Meanwhile, his mother, a modern dancer, was telling young Aaron, "Don’t buy it if you can make it." Which is what he did every summer at his family's second home in Unity, Maine, which didn't have a TV. Sometimes it was finger weaving, other times making pillows. "I always liked working with my hands." His mom took notice and enrolled Aaron in a summer camp devoted to woodworking and pottery (Jonathan Adler was a fellow camper). Back from camp armed with these new skills, plus his dad's entrepreneurial sensibilities and his mother's resourcefulness, Aaron set up a workshop in his parents' basement and began selling his wood objects to local shops. Another summer was spent in RISD’s architecture program. "I learned that that discipline wasn't for me. I wanted something more tangible, more immediate. Dream it up, make it, have it."
More gratifying was a high-school printmaking class. So much so that Aaron entered Parsons thinking he'd study graphic design. But he chose industrial design instead. During his sophomore year, Villeroy & Boch sponsored a competition for Parsons students to design a tea set; the winners would spend the summer in Germany producing limited editions in the company's factory. Aaron's set won, and that summer was an influential one for him. "I realized then that I wanted to be involved in industrial mass production."
Back at Parsons, he was newly rejuvenated to create. Much like those days in his parents' basement, he made vases and mugs and sold them to New York stores like Dot Zero (its owner, Kevin Brynan, went on to open Mxyplyzyk). After graduating in 1990, Aaron worked for two designers who were Cranbrook Academy of Art graduates. By the next year, he'd begun his graduate studies at Cranbrook himself, meeting future BUILT partner John Roscoe Swartz the first week. All this time, an increasing fascination with materials had taken root. Focusing on industrial design his first year, he did an internship that summer at the renowned design consultancy IDEO, which turned out to be another valuable experience. "I learned a lot that summer, and also discovered that industrial design projects with lead times of a year or two weren't for me."
Back at Cranbrook, he switched to designing furniture, but from a materials-exploration standpoint; his first piece was a stool made from fiberglass, leather, and cast aluminum. Back in New York after graduating, Aaron and John shared a TriBeCa loft and workshop/studio. Aaron's stint at IDEO as well as a college internship at MoMA turned out be significant. A young, new MoMA curator named Paola Antonelli was planning her first show, "Mutant Materials In Contemporary Design," and had called IDEO president Tim Brown looking for young, new designers. He mentioned Aaron, and his fiberglass-leather-and-aluminum stool made it into the exhibit. Aaron was all of 25-years-old.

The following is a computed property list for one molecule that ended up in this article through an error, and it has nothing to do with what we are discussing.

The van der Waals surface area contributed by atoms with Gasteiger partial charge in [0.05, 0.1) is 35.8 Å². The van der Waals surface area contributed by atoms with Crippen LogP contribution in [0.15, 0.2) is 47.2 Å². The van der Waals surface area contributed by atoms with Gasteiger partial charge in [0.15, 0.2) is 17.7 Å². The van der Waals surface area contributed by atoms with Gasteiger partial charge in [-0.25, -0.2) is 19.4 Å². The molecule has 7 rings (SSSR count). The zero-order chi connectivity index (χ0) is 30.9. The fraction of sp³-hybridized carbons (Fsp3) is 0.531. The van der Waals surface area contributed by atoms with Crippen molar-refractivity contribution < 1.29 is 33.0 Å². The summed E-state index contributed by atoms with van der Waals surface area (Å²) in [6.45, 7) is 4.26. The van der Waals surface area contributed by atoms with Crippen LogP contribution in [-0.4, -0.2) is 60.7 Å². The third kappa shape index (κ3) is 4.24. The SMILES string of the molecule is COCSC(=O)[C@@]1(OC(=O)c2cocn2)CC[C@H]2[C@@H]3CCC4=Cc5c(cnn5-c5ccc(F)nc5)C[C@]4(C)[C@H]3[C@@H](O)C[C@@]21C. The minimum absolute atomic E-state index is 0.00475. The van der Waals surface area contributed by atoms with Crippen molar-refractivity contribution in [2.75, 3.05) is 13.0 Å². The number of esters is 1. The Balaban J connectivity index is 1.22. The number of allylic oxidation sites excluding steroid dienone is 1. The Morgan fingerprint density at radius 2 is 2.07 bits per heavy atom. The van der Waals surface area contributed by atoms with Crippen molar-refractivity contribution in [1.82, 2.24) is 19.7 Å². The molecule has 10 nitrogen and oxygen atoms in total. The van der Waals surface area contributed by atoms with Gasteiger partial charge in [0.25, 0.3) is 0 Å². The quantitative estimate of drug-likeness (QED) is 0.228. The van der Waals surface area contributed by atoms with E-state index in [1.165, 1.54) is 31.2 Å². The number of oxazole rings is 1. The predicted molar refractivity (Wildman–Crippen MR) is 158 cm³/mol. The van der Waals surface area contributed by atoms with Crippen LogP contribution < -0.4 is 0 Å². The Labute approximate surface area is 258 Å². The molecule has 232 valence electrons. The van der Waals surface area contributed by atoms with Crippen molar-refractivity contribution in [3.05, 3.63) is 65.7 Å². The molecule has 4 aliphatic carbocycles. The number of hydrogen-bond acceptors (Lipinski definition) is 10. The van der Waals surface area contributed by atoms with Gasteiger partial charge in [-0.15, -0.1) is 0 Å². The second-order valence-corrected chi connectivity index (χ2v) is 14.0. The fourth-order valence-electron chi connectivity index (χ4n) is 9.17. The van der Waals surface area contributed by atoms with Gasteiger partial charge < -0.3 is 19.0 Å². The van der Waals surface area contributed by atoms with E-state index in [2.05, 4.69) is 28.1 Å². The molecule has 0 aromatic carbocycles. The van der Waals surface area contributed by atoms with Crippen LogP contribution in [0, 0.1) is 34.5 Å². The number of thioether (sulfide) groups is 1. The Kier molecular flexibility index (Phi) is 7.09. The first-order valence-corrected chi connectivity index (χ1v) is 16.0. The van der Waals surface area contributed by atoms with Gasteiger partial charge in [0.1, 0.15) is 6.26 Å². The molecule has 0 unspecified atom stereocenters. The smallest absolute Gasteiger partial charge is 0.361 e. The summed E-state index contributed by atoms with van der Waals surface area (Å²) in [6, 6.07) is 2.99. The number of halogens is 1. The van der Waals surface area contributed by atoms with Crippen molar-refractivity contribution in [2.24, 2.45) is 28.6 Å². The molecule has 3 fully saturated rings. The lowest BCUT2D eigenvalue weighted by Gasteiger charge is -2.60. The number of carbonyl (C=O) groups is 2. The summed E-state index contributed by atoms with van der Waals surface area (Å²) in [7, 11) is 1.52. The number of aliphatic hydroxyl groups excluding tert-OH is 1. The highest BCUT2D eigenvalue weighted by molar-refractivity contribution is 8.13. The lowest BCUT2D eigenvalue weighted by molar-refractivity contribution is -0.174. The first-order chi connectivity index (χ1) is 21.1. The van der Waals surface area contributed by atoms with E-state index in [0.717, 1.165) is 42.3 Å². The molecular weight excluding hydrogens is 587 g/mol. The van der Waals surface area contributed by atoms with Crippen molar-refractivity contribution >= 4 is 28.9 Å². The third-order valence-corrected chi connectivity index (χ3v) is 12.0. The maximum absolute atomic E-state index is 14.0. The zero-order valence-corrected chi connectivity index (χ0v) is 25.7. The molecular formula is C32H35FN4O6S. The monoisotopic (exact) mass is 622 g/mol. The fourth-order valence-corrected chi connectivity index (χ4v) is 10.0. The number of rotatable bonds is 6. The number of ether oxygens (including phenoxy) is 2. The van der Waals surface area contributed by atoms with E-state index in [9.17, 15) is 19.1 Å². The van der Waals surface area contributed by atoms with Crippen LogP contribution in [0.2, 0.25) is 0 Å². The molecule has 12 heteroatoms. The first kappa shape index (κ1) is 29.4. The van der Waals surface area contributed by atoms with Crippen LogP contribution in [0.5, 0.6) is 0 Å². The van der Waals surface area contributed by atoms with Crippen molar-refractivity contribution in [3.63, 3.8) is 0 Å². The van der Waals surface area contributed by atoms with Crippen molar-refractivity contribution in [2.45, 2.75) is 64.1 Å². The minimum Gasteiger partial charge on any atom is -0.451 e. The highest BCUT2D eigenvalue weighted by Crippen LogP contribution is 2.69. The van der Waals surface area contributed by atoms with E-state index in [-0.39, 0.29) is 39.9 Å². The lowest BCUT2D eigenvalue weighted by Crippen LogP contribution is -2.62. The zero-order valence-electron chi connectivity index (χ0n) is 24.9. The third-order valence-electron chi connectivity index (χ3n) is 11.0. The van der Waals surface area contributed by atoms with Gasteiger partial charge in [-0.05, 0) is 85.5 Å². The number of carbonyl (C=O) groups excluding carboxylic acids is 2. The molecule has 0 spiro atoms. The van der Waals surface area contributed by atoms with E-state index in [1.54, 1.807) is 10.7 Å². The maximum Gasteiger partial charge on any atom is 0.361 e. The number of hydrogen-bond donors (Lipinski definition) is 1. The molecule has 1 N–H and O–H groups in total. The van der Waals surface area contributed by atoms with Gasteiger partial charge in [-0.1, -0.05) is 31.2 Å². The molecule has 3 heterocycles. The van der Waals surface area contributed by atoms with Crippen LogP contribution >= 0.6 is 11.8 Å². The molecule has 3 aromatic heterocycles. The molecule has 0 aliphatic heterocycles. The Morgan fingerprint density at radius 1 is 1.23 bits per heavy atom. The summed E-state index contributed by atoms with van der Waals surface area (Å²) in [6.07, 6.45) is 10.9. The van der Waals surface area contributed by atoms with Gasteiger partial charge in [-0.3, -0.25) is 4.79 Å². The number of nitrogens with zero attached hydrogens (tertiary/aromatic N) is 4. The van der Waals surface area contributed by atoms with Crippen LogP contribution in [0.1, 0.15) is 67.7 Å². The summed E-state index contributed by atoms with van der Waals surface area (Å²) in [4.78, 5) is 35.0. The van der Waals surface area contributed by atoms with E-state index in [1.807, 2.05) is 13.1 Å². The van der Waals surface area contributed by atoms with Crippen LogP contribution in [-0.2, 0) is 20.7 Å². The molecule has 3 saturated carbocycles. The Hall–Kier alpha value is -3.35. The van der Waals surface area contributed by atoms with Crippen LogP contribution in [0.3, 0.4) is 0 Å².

Soon after, he was hired to start the materials library at the Material ConneXion. Aaron was also designing and building Bergdorf Goodman window displays and teaching at Parsons, the latter sending him to Kanazawa, Japan, for two years to set-up the Product Design department at KIDI Parsons. He took his then girlfriend and now wife Elizabeth, a graphic designer at Burton he met at Cranbrook, and the two immersed themselves in the culture, studying Japanese calligraphy and traditional craftsmanship. When they returned to Manhattan, Aaron began renovating a house he'd inherited in Tuxedo Park, New York. Not too surprisingly, he also began doing work for Calvin Klein designing women’s shoes. "Designing shoes had always been in the back of my mind since I was a kid."
Calvin Klein led to Kate Spade, and shoes led to handbags. Then a neighbor, a wine importer, asked Aaron to design a stylish leather satchel for his salespeople to carry wine in. It was exquisite—Francis Ford Coppola bought several—but at $450, expensive. John, with whom Aaron was designing furniture, came on board to help sell it, but it still wasn't right. However, they did see the need for a wine bag—one that was simple, functional, well designed, and, most importantly, accessibly priced. The "A-ha!" moment arrived when they pulled out a swatch of neoprene from their collective box of scrap materials, and the two have been pushing neoprene beyond wetsuits ever since.
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BUILT ON APARTMENT THERAPY
• New Baby Products by Built NY
• New Oven Mitts and Pot Holder from BUILT NY
• Built NY's New and Improved Laptop Portfolio
• Built NY Cargo Laptop Sleeve
• Built NY Neoprene Beverage Totes
• Placemats by Built NY